Thursday, June 29, 2006

Watermelon Summer ... for Poetry Thursday

When I was in highschool, I lived on Long Island, close to the Sound, where my summers were taken up with swimming, waterskiing, clamming and all things water ... mostly saltwater ... and boys, of course. The years I spent there were some of the most memorable of my life ... everything was good. My parent's were very strict ... I wasn't allowed to date until I was a senior. But what they did for me was to throw the most wonderful clambakes on the fourth of July, where all of my friends were welcome.

A few years ago, at this time of year, while I was in the car driving down a street I drive down everyday, I caught a of whiff of something in the air. I don't know what it was, but I was immediately transported back in time to the summers of my teenage years. This poem was the result.

Watermelon Summer

Saltwater memories
shimmer on the surface
of my sixteenth year
possibility an endless wave
as I grip the tow rope
zigzag back and forth
through spumy swells
holiday friends power
the dream that
pulls me along

Above the sluice
where tides rush in
and out with the moon
we jostle and jump
from the board
summer romance
sizzling on beach blankets
tucked among the dunes

At dusk we dig for clams
place them in the pit
we shoveled in the sand
where tasseled corn plump
potatoes and lobsters bake
beneath layers of
steaming seaweed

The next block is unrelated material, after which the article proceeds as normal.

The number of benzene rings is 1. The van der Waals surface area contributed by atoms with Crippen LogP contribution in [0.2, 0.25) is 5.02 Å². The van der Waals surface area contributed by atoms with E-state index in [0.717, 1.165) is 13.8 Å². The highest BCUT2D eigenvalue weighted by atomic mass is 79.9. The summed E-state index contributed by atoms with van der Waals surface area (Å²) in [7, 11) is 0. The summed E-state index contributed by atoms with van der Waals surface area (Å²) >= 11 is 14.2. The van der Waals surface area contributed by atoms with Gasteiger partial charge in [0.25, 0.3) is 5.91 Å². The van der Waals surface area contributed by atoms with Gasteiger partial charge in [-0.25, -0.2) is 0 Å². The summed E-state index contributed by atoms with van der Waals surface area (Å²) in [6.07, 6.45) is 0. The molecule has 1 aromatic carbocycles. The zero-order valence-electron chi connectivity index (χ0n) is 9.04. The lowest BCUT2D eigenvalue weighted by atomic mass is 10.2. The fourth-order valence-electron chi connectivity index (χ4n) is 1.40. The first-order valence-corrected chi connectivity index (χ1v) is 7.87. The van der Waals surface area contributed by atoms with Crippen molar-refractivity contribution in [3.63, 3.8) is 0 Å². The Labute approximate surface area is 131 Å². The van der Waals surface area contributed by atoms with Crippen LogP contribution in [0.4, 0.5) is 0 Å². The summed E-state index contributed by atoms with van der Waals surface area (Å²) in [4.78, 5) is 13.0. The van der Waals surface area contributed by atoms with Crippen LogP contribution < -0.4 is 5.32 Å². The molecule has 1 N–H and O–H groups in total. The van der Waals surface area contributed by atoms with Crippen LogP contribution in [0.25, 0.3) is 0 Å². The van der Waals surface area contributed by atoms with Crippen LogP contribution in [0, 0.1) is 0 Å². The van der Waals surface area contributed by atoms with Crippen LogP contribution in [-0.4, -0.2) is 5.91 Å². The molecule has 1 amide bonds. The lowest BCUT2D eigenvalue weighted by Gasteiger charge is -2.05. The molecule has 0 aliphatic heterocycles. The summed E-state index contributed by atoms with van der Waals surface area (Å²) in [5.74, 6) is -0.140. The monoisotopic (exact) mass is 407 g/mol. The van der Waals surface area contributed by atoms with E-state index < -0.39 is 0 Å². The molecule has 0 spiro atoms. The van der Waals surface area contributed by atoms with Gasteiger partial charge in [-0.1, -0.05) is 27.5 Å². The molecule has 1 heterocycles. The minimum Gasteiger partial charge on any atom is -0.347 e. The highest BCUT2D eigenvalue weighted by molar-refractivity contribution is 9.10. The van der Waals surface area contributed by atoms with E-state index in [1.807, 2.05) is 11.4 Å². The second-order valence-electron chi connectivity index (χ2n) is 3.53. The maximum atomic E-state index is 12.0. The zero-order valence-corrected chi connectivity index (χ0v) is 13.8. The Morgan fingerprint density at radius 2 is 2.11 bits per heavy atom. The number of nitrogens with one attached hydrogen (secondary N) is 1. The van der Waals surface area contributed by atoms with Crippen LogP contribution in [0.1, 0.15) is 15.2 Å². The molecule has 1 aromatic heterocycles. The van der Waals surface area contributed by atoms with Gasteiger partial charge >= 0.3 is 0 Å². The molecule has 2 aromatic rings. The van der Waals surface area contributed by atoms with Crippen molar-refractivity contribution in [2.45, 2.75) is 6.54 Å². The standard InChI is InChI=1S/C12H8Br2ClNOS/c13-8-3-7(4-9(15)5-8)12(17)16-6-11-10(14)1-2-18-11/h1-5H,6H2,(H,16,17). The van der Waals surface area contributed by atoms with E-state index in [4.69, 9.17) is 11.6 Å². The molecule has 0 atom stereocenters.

Night anchors the dark
with starry skies
we toast marshmallows
in glowing coals
rinse sticky torsos
in the splash
of salty flirtation
stroll the shoreline
away from parental view
hands touching
shy kisses sweet
as fleshy melons
ripened in summer sun


Wednesday, June 28, 2006

Blue Hydrangea

Blue Hydrangea

We've had over 5 inches of rain in 8 days! Everything is waterlogged including some of the things in my luggage that got lost at Dulles on Monday. Got it back last night though, with no damage or loss. The river is a muddy, reddish-brown with lots of stuff like old tree limbs passing by. The birds that were wet and disheveled yesterday are now dried out and very clean. Parts of the garden that were flattened by the intensity of the downpour are springing upward again. I'm springing back to life as well and look forward to posting a poem tomorrow for Poetry Thursday!

Tuesday, June 27, 2006

Home Again!

Purple Coneflower

Home again and the gift of over 4 inches of rain while I was away, made my homecoming yesterday afternoon all the more wonderful with the garden really looking beautiful. Purple coneflowers, crocosmia, and yarrow are gorgeous at the moment. Black-eyed Susans aren't far behind.

I'd stopped filling in empty spaces in the garden well over a month ago because I feared we'd be in a severe drought this summer. Just before I left for Chicago the Rivanna Water and Sewer Authority declared a "Drought Watch," as area reservoirs including this one were getting low. This was intended to get people to start conserving water ... to my mind, people should always be conserving water ... then the rains came and it's still coming down.

We won't know if this will have a major impact on our water woes ... it all depends on whether the overly dry patterns we've been experiencing return or not ... and whether people will continue to conserve. For now I keep my fingers crossed and will remain at the ready to do a rain dance should it become dry again.

Although I am filled with joy over the rain, there are people who are experiencing major flooding and other difficulties because of it. My heart goes out to them, hoping that their woes will soon be over. It seems unfair that when we pray for something like rain, some people may be harmed by the good we are wishing for.